United States Court of Appeals, District of Columbia Circuit
Date: December 2, 2016
Appeals from the United States District Court for the
District of Columbia (No. 1:09-cv-00635)
R. Handman argued the cause for
defendant-appellant/cross-appellee. With her on the briefs
were Lisa B. Zycherman and Jay Ward Brown.
T. Baine, Thomas G. Hentoff, Nicholas G. Gamse, Charles D.
Tobin, Jonathan Hart, Jonathan Donnellan, Kristina Findikyan,
David McCraw, Kurt Wimmer, Bruce D. Brown, and Gregg P.
Leslie were on the brief for amici curiae Coalition of Media
Organizations in support of
Gregory J. Dubinsky, appointed by the court, argued the cause
as amicus curiae in support of
plaintiff-appellee/cross-appellant. With him on the brief was
Michael J. Gottlieb.
Von Kahl, pro se, filed briefs for
Before: Rogers, Kavanaugh, and Wilkins, Circuit Judges.
Kavanaugh, Circuit Judge
First Amendment guarantees freedom of speech and freedom of
the press. Costly and time-consuming defamation litigation
can threaten those essential freedoms. To preserve First
Amendment freedoms and give reporters, commentators,
bloggers, and tweeters (among others) the breathing room they
need to pursue the truth, the Supreme Court has directed
courts to expeditiously weed out unmeritorious defamation
suits. See generally Anderson v. Liberty Lobby,
Inc., 477 U.S. 242 (1986); New York Times Co. v.
Sullivan, 376 U.S. 254 (1964). In this case, we follow
that Supreme Court directive.
1983, Yorie Von Kahl was convicted in federal court of
murdering two U.S. Marshals. Kahl was sentenced to life in
prison. In the ensuing years, Kahl has repeatedly turned to
the courts, the media, and the public in an effort to
publicize his plight and have his conviction overturned and
his sentence vacated.
2005, Kahl filed a mandamus petition in the Supreme Court.
The petition asked for Kahl's sentence to be vacated. As
part of its regular reporting on the Supreme Court, the
Bureau of National Affairs (known as BNA) summarized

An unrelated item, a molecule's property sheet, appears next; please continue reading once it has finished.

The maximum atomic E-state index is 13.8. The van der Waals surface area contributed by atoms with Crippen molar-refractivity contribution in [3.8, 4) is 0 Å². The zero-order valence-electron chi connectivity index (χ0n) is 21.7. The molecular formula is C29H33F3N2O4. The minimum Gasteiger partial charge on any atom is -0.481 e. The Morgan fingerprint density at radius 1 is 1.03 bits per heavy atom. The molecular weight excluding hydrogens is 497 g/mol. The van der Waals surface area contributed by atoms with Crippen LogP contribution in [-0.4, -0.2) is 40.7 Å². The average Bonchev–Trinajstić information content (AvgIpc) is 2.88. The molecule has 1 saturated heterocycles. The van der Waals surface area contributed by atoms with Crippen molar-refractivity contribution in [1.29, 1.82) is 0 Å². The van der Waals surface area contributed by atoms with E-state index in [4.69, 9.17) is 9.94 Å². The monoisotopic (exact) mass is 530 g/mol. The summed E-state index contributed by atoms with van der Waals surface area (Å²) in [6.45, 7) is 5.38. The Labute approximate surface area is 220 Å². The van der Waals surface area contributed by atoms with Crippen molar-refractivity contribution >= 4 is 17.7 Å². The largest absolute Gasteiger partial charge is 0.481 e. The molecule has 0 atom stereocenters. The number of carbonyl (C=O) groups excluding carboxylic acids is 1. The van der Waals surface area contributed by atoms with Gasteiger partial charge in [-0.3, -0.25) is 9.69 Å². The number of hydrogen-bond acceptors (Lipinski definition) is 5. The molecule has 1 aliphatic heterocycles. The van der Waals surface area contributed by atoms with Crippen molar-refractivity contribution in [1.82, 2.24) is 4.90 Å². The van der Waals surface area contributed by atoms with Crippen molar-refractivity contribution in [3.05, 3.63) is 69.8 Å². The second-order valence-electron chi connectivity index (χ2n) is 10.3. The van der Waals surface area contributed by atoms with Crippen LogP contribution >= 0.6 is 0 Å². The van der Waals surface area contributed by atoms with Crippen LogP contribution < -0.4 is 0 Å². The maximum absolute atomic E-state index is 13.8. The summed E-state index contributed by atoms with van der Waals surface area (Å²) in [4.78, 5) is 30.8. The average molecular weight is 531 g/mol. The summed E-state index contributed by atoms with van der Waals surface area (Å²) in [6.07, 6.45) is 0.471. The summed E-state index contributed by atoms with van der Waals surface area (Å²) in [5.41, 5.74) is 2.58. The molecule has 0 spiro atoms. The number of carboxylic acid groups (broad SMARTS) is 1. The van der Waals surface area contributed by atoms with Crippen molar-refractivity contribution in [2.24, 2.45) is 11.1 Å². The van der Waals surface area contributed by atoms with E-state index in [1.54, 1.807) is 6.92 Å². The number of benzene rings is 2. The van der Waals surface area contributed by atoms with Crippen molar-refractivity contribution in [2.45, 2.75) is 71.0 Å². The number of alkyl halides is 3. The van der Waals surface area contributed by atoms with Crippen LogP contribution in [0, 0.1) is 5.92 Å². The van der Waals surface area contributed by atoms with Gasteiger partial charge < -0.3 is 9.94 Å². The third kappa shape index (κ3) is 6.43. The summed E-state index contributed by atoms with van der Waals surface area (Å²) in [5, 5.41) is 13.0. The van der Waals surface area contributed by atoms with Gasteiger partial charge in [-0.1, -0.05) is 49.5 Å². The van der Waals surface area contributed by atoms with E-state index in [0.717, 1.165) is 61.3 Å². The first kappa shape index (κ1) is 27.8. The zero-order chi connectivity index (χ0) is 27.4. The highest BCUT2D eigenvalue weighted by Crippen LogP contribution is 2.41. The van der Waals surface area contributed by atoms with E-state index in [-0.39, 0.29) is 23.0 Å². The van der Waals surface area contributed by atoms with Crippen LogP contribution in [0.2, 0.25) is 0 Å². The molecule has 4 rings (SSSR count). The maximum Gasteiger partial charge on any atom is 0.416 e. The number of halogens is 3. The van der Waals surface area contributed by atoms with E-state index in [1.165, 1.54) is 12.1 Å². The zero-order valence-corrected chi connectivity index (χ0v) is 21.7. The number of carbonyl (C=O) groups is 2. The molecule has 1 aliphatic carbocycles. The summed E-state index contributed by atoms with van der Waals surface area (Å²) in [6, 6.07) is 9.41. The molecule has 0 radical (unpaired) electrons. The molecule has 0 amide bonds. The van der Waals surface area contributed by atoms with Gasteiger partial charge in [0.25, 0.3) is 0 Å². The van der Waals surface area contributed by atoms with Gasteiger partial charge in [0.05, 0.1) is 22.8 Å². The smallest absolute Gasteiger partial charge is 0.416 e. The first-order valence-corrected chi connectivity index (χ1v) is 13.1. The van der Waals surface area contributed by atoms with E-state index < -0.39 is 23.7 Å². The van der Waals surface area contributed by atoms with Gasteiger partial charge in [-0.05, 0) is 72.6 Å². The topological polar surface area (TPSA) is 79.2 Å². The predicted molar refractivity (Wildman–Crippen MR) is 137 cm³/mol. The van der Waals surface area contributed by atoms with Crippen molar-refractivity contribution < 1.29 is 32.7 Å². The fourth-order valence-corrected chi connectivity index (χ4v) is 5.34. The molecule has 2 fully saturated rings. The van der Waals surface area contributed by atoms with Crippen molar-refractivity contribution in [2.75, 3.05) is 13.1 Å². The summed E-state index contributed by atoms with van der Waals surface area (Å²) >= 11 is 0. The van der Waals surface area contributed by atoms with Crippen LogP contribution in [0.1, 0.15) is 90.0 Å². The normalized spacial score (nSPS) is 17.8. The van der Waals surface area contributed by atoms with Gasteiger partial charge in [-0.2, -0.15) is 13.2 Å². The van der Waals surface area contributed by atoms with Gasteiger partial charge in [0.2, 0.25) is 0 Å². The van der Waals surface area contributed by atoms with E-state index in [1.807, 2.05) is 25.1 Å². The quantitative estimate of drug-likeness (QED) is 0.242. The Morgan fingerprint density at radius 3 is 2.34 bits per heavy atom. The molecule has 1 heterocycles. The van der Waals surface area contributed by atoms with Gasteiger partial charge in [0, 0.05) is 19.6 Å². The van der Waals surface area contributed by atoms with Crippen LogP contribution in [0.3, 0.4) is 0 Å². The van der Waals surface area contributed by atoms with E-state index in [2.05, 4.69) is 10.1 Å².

Kahl's mandamus petition in one of BNA's
publications, Criminal Law Reporter. The report
recounted the "ruling below, " including the
sentencing judge's statement that Kahl lacked contrition
and believed that the murders were justified by his religious
and philosophical beliefs. In fact, however, those statements
had been made at the sentencing hearing by the prosecutor,
not by the judge.
sued BNA for defamation. Kahl argued that BNA falsely
reported that the sentencing judge (rather than the
prosecutor) had said that Kahl lacked contrition and believed
the murders were justified. BNA moved for summary judgment,
asserting among other things that BNA did not act with actual
malice in failing to identify the correct speaker at the
sentencing hearing. In particular, BNA pointed out that the
excerpted transcript of the sentencing hearing that was
attached as an appendix to Kahl's mandamus petition did
not identify the prosecutor as the speaker and led BNA's
reporter to believe that the statements were in fact made by
the sentencing judge.
District Court denied BNA's motion for summary judgment.
The District Court concluded that the inaccuracy of BNA's
report sufficed for Kahl to overcome summary judgment and
obtain a trial on his defamation claim. Recognizing the
importance of the First Amendment issue, however, the
District Court certified the issue for interlocutory appeal
under 28 U.S.C. § 1292(b). On appeal, BNA argues that
the inaccuracy of the report alone does not constitute
sufficient evidence of actual malice for Kahl to overcome